We can conceive of another possible created entity. The god could create a creature with senses finely attuned to pleasure, a body that is impervious to painful diseases and injuries, a level of intelligence that enables it to reason through abstract problems and discover truths about its environment with prolonged and enjoyable deep focus, a level of emotional and social intelligence that leads to political harmony, and no body odor. It is in the god’s power to create these creatures. If it instead creates something like human beings or the miserable creatures, has the god wronged its creation?

Consider another case. The god itself is an entity, and thus it exists as a possible type of entity. From the god’s perspective, it might judge that it has flaws that it can “fix” vicariously in its creative act. Maybe the god wishes to make something with superior memory, more emotional stability, or greater speed. There is a host of issues here. First, how reliable is the god’s judgment of its own flaws? Perhaps the fix will lead to what the god would deem to be more severe flaws. Second, supposing the god is inexperienced and not omniscient, how well can it predict the consequences of its actions? Third, is it permissible for the god to create on the basis of the creation’s likelihood to make the god’s existence better?

How do these cases illustrate the NIMP? In the case where the god creates a miserable creature, has the god harmed the creature in creating it? Our urge is to say yes.2 But if the god had created the creature differently, the miserable creature would not exist at all. A different, non-identical creature would exist. With the whole space of possibility available to it, the god cannot benefit or harm its chosen creation. The entities are not better or worse off than they would have been on some different choice because, on a different choice, they would not exist. These cases are meant to draw out the intuition that the creator in creating has obligations to its creation. The act of creation has moral significance. We are inclined to say that the god, since it has so many options available to it, should create an entity that would or could have a good existence. It is difficult to answer the question of exactly which entity the god should create. It is easier to see that the choice has moral import for the creation.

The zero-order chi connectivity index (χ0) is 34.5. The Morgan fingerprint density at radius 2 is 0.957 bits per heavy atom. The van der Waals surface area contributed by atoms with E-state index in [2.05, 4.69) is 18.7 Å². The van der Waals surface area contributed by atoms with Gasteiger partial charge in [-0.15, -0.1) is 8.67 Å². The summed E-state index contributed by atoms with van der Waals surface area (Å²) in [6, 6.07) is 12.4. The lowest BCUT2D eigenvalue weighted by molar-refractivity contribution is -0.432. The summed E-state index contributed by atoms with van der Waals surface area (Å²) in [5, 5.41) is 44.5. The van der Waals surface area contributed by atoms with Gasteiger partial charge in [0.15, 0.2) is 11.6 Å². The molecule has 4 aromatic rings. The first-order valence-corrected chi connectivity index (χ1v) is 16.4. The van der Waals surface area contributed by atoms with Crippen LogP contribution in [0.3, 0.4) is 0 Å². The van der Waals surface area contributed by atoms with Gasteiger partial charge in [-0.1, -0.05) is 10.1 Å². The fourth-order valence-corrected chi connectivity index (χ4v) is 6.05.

There are limitations to the god analogy, of course. First, unlike a god, technology companies do not have the power to create their machines ex nihilo. This introduces an important level of complexity and uncertainty. What we choose are the techniques and priorities. We then speculate about the finished products. Second, the theological language downplays the reality that the technological “god,” and the other gods living with it in the pantheon, will interact with their creation. The god lives, mortal and vulnerable, in the world among its creations. As it happens, the god has already made the choice to create something stronger, smarter, and faster than it.